Re: Sharing family tree information #general
There have been several comments on the topic of "stealing" family trees. This topic, similar to many we've covered in this forum over the years, is not a new one. I would like to dispel the notion that our family tree research, in and of itself, is protected by copyright laws. Facts cannot be copyrighted. Nor can lists of publicly available information (such as dates of death, birth and marriage). One's hard work, in itself, is not something that can be copyrighted. So, Ancestry was correct: someone copying the information in your online tree is not a copyright issue. It may be an ethical issue (i.e., it would be proper for someone to ask for permission before using the information in it), but it is not a legal one under copyright law.
On the other hand, under today's law in the United States if one were to write a narrative of one's family history in a document or book, whether published or not, those exact words could not legally be taken and used without permission. Similarly, if you took your Gedcom file and created a graphic tree, the image of that tree would be yours and legally protected even if the underlying data was not. The only exception to this would be if you (the author) explicitly stated that your copyright was held under the rules of creative commons (and there are various types of creative commons licenses). Under current law in the USA, new written works and images are protected with or without a copyright symbol.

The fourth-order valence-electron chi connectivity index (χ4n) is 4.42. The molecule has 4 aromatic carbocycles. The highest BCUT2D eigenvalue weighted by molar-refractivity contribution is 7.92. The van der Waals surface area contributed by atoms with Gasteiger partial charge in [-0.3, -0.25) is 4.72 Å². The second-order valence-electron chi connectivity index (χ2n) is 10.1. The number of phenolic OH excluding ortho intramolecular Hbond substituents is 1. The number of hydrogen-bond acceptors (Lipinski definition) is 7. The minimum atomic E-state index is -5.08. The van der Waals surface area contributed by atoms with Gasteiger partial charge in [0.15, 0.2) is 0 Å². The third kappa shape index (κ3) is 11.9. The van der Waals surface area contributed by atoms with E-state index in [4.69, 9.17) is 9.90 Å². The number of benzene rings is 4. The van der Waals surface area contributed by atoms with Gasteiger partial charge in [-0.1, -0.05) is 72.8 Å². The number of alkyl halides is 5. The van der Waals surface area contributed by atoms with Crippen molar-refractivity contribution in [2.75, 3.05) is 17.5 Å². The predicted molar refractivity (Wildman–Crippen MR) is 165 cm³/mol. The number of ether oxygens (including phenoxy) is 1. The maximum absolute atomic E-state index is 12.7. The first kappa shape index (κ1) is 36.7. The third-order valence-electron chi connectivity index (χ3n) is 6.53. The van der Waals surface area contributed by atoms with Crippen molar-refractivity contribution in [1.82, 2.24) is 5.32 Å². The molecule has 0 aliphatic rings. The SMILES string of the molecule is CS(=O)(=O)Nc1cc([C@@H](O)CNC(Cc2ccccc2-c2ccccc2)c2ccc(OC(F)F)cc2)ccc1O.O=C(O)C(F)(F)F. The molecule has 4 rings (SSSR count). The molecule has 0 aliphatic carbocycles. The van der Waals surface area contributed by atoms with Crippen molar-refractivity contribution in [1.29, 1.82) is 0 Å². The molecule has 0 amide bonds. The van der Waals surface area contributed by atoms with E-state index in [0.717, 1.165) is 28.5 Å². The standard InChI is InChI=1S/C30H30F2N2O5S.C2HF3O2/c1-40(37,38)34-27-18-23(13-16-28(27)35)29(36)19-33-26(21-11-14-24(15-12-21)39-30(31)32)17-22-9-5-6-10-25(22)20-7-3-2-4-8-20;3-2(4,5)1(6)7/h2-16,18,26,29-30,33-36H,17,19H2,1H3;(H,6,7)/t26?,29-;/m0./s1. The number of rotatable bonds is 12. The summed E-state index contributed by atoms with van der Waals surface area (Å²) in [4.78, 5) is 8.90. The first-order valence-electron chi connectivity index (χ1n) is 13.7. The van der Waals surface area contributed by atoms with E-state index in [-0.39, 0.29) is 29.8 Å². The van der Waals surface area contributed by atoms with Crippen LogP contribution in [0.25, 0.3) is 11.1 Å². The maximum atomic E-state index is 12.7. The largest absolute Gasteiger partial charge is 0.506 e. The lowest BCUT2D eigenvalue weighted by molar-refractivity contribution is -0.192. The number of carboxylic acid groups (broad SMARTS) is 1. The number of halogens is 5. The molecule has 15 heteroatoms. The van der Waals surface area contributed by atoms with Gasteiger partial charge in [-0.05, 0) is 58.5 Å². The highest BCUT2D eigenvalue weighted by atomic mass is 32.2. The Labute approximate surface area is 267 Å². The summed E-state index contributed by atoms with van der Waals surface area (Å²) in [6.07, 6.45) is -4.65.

I am not a lawyer (I would hope a knowledgeable attorney would correct me if what I have said above is incorrect), but there are several lawyers who are also genealogists who have written on this issue. Jim Tanner at the blog Genealogy's Star posted this article in 2011. https://genealogysstar.blogspot.com/2011/09/what-is-original-copyright-vs-family.html
Jim is an accomplished genealogist and an attorney.
Judy G. Russell may also have an article about this on her blog the Legal Genealogist. She has written extensively about copyright and also does a nice presentation on the issues involved. https://www.legalgenealogist.com/
Emily Garber <emilyhgarber@...>